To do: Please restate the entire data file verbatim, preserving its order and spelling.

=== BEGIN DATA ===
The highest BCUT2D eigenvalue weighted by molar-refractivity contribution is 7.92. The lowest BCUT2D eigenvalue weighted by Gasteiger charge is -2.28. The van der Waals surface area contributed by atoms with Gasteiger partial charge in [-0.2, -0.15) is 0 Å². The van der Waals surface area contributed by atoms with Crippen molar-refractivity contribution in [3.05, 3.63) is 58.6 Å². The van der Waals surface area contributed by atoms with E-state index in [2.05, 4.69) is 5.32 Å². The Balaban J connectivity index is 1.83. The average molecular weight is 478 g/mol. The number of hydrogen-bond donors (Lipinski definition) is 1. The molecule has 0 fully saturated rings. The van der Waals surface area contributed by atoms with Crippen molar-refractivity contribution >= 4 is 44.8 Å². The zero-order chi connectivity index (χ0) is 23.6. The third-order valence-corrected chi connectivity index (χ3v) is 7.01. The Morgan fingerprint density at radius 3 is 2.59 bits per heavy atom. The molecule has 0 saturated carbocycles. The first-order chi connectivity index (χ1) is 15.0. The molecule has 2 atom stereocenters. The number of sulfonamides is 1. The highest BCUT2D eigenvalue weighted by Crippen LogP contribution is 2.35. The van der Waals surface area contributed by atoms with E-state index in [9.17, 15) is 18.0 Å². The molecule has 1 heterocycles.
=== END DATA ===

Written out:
The highest BCUT2D eigenvalue weighted by molar-refractivity contribution is 7.92. The lowest BCUT2D eigenvalue weighted by Gasteiger charge is -2.28. The van der Waals surface area contributed by atoms with Gasteiger partial charge in [-0.2, -0.15) is 0 Å². The van der Waals surface area contributed by atoms with Crippen molar-refractivity contribution in [3.05, 3.63) is 58.6 Å². The van der Waals surface area contributed by atoms with E-state index in [2.05, 4.69) is 5.32 Å². The Balaban J connectivity index is 1.83. The average molecular weight is 478 g/mol. The number of hydrogen-bond donors (Lipinski definition) is 1. The molecule has 0 fully saturated rings. The van der Waals surface area contributed by atoms with Crippen molar-refractivity contribution >= 4 is 44.8 Å². The zero-order chi connectivity index (χ0) is 23.6. The third-order valence-corrected chi connectivity index (χ3v) is 7.01. The Morgan fingerprint density at radius 3 is 2.59 bits per heavy atom. The molecule has 0 saturated carbocycles. The first-order chi connectivity index (χ1) is 15.0. The molecule has 2 atom stereocenters. The number of sulfonamides is 1. The highest BCUT2D eigenvalue weighted by Crippen LogP contribution is 2.35. The van der Waals surface area contributed by atoms with E-state index in [9.17, 15) is 18.0 Å². The molecule has 1 heterocycles.